Two things Germany should do to improve their performance in… – Overtime Talk

Germany lost 2-0 to Colombia in Gelsenkirchen last week in an international friendly to end a disappointing season under Hansi Flick. A few days before that, they had lost to Poland by just one goal, meaning Die Mannschaft failed to score in either of their last two matches. Even before that, in March, they had lost 3-2 to Belgium.

If you factor in the group stage exit at the 2022 World Cup, Germany have been really bad for the last six months or so. It is true that the team is going through a rebuilding phase, but such abject capitulation in successive matches are ominous signs for the team’s future.

Germany will host the European Championship in 2024 and their fans will expect a solid performance from their team in it.

#1. Persist with Niclas Fullkrug as No. 9

Germany have been without a quality striker since Miroslav Klose hung up his boots, but Flick should try to make the most of their resources. Fullkrug was one of the few German players who managed to improve his reputation at the last World Cup and should have a long stay with the national team.

Fullkrug has a solid return of seven goals in nine caps for Germany, which bodes well for his future with the national team.

Flick should probably realize that Kai Havertz is not a typical striker and can only be played as a false nine. Havertz’s record of 13 goals in 37 appearances for Germany is unremarkable and if he is to feature in the team, he should play on the right flank.

Joachim Low made the cardinal mistake of playing Serge Gnabry as the No. 9 at Euro 2020, a move that yielded no results. Flick should try to avoid making a similar mistake with Havertz and should probably take better advantage of Fullkrug’s direct style and better finishing abilities.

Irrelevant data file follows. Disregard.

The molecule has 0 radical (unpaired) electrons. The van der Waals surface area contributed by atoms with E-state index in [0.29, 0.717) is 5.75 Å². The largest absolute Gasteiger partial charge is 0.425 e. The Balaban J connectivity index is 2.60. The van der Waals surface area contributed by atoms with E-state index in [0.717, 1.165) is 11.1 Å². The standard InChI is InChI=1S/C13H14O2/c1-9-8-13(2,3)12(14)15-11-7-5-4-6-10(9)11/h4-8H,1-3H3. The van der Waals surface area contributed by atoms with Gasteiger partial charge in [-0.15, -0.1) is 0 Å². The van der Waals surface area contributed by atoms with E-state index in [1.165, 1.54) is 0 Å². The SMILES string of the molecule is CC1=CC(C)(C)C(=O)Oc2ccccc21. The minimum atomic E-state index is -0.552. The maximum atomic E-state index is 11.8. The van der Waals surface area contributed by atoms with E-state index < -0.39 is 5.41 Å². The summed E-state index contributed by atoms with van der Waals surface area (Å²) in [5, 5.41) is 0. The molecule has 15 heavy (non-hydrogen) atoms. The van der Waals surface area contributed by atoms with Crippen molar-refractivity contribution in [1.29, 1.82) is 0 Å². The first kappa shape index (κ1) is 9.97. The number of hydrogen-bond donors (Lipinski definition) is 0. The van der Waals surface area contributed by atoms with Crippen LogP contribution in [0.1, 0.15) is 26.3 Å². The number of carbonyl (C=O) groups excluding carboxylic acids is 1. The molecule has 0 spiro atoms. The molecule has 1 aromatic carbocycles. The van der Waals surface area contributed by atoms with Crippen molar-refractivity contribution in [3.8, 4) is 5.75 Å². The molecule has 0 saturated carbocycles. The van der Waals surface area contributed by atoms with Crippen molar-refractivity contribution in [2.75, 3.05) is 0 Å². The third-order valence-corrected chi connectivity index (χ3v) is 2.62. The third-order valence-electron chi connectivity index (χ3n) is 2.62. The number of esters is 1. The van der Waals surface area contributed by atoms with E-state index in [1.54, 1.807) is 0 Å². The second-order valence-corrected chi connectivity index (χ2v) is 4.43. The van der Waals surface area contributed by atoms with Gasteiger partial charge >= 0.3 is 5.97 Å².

#2. Building the team’s midfield around Jamal Musiala

Germany played in a 4-2-3-1 against Colombia, with Ilkay Gundogan playing as No. 10 and Musiala and Leroy Sane on the wings. As good a player as Gundogan is, he feels more comfortable playing as a central midfielder than as a number 10.

He sometimes plays box-to-box for his club, Manchester City. However, also for the Cityzens, Kevin De Bruyne plays a more creative role than Gundogan and that’s how it should be for the German team.

Gundogan can be partnered with Joshua Kimmich as a holding midfielder, with the talented Musiala playing as No. 10, Sane on the left flank instead of right and Havertz or Gnabry on the right.

The above setup should allow Musiala more creative freedom instead of wasting his passing skills by putting him out of play. He will also put players capable of cutting from the flanks as wingers and use Gundogan’s experience by putting him alongside Kimmich.

It will mean Germany will have a pair of playmakers at their side, with Kimmich pulling strings from deep and Musiala breaking down opposition defenses with his ball skills. The formation can change to a 4-1-4-1 at times, giving Gundogan the freedom to run into the opponent’s penalty area from time to time to use his ability to score important goals.

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